Saturday, June 11, 2011

MARTIN (George Romero, 1977, USA)

A troubled young man is confounded by the anachronism of memory, juxtaposing sexual desire for bloodletting, his existence devoid of magic but ripe with superstition. George Romero propels the vampire myth into the 20th century as a tale of adolescent angst corrupted by archaic family values, where sex becomes violent penetration (a hypodermic as substitute for his manhood), a thirst slaked not only by blood...but the power to control.

The film opens with a brutal rape on a train, where an ordinary young man sneaks into a locked compartment and subdues a woman with a hypo full of sodium pentothal, has sex with her unconscious and unresponsive body, then cuts her wrists with a razor blade to drink the blood. He then arranges the room to make it seem like a suicide. As the camera follows the perpetrator from the train we soon realize that he is our subject, the story’s protagonist that has only earned our outrage. It is to Romero’s credit that Martin eventually becomes a sympathetic character, a victim of a family shame who treads precariously in the thorns of his uncle’s Old World. His vociferous uncle Cuda taunts Martin believing him to be “Nosferatu” and vows to destroy him but will save his soul first...unless Martin kills again. Cuda hangs garlic on the doors, crucifixes on the walls, and even has an Catholic priest perform a meek exorcism. Martin is profoundly disturbed and acts out these vampire tropes by mundane means: without the use of “magic”, he utilizes drugs to control his victims and a razor the cut their veins. Romero uses black and white scenes to portray either Martin’s distant past (he believes himself to be over 80 years old) or his fantasy world tainted by classic horror films: Martin has fulfilled his uncle’s prophecy.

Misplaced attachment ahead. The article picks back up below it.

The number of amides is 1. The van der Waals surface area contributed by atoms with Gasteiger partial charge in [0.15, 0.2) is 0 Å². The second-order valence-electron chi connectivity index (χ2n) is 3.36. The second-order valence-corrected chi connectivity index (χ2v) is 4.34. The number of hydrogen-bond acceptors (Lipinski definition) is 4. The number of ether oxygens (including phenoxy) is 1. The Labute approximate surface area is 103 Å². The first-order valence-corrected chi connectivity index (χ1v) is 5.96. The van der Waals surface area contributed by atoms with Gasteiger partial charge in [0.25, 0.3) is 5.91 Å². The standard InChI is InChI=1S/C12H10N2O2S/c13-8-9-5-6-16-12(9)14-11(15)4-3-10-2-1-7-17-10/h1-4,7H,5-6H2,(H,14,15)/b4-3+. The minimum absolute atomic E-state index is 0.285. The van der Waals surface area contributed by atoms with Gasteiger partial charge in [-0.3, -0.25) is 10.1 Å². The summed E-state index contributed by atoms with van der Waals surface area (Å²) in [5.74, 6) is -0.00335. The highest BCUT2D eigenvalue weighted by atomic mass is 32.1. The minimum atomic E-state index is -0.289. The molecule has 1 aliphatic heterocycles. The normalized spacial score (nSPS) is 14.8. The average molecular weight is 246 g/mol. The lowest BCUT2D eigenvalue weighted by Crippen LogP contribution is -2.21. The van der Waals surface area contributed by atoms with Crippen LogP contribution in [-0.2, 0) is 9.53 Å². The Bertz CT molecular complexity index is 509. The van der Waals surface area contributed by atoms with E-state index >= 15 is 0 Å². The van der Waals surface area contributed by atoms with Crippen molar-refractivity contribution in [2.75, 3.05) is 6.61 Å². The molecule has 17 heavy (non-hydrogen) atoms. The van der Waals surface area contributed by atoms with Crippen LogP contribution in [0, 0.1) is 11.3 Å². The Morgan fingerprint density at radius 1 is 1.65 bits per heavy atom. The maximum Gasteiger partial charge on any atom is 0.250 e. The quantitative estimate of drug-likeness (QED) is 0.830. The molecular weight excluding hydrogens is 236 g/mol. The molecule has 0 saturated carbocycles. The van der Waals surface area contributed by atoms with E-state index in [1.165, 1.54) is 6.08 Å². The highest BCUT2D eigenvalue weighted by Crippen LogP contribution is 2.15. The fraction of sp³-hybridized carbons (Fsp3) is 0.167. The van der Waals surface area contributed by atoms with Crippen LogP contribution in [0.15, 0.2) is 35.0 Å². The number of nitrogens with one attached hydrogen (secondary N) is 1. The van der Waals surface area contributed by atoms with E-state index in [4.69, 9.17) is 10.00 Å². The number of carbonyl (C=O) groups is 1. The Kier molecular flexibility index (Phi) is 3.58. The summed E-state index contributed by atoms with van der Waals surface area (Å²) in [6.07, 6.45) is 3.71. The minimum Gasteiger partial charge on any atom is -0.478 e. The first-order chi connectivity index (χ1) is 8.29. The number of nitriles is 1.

The killings decline when Martin finally discovers a willing companion to satisfy his sexual urges, a depressed and drunken married woman, but her suicide is ironically pinned on him; or more precisely, pinned through him.

Final Grade: (B)

4 comments:

Shubhajit said...

"... but her suicide is ironically pinned on him; or more precisely, pinned through him." Ha ha, well said. Ironic too, huh?

Thanks to your suggestion I too watched Martin and quite liked it. The movie is difficult to classify as it isn't a horror movie in the classic sense of the term.

He drinks blood, but he isn't a vampire; he doesn't get affect by the presence of crucifix, but dies instantly when it enters his body (like any normal person would); and the film's unhurried pacing is singularly devoid of an ominous tone - the kind associated with the horror genre.

Perhaps one of the reasons behind the film's ability to intrigue and interest is its "against the type" nature.

Alex DeLarge said...
This comment has been removed by the author.
Alex DeLarge said...

Thanks Shubhajit! I hope I made my point....bad-um-bup.

I've been watching some vampire flicks recently (no TWILIGHT, I swear!) and have reviews for DAUGHTERS OF DARKNESS and VAMPYRES in the can. My Hammer blog also has TWINS OF EVIL and I'm working on COUNTESS DRACULA and LUST FOR A VAMPIRE.

I just finsihed re-reading Stoker's DRACULA last week because I haven't visited that bleak country since my High School daze. I loved the book and was able to peel away the skin to see the hidden naked truth: Stoker was scared of sex. Someday I'll write an essay on DRACULA but I have so many films that demand my attention.

Rick29 said...

I think it's easily Romero's best, most complex film. And, hey, his acting in it ain't half bad.